The country has an area of 310,527 square miles and a population of 173 million. Official figures on religious demography, based on the 1998 census, showed that approximately 97 percent of the population was Muslim. Groups comprising 2 percent of the population or less include Hindus, Christians, and others, including Ahmadis. The majority of Muslims in the country are Sunni, with a Shi'a minority of approximately 20 percent. According to the Ministry of Minorities Affairs, Sikhs have approximately 30,000 adherents and Buddhists 20,000. The number of Parsis (Zoroastrians), according to a Parsi community center in Karachi, dropped to 1,822 in 2009 as compared to 2,039 in June 2006. The Baha'i claimed that the number of Baha'is is growing in Pakistan, with approximately 30,000 adherents. The number of Ahmadis living in Pakistan, according to Jamaat-e-Ahmadiyya, is nearly 600,000, although it is difficult to establish an accurate estimate because Ahmadis, who are legally prohibited from identifying themselves as Muslims, generally choose to not identify themselves as non-Muslims. Some tribes in Balochistan and the North West Frontier Province (NWFP) practiced traditional animist religious beliefs; other religious groups include Kalasha, Kihals, and Jains.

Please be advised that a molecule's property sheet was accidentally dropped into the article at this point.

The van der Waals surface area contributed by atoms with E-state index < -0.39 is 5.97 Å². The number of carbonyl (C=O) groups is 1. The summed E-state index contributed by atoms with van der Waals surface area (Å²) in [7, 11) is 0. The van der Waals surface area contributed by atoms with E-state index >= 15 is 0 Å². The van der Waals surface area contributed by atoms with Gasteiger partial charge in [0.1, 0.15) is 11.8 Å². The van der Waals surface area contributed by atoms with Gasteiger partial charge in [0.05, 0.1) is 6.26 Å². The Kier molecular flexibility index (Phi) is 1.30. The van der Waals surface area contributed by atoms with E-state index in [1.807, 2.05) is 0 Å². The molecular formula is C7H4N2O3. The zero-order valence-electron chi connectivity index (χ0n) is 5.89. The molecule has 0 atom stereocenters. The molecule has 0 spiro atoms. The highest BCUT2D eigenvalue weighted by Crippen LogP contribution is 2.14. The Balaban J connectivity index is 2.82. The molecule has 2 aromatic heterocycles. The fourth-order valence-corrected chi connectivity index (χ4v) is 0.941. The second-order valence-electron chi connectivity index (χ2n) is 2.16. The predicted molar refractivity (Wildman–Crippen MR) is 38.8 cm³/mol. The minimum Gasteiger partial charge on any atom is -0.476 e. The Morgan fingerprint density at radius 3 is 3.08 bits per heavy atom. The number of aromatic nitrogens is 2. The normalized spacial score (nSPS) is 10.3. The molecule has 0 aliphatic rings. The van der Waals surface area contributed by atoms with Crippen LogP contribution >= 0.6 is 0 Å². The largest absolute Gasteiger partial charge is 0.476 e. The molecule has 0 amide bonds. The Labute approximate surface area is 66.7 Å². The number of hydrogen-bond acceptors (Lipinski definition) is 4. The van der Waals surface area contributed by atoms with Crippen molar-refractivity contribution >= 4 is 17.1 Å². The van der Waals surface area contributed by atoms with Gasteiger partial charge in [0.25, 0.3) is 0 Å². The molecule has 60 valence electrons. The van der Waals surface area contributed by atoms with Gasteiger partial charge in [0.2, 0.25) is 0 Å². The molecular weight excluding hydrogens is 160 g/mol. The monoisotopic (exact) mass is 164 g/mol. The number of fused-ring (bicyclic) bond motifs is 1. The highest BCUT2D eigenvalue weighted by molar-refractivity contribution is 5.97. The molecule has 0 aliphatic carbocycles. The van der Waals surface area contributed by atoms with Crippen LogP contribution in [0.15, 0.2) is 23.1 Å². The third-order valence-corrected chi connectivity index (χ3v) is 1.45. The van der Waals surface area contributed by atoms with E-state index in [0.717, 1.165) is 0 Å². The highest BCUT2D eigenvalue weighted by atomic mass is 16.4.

Less than 0.5 percent of the population, as recorded in the 1998 census, was silent on religious affiliation or claimed not to adhere to a particular religious group. Social pressure was such that few persons would claim no religious affiliation.
No data were available on active participation in formal religious services or rituals. Religious beliefs often played an important part in daily life. Most Muslims offered prayers on Fridays, Islam's holy day. Many prayed daily. During the month of Ramadan, even less observant Muslims fasted and attended services. Approximately 70 percent of English-speaking Roman Catholics worshiped regularly; a much lower percentage of Urdu-speaking Catholics did so. Attendance at Hindu and Sikh religious services increased during festivals.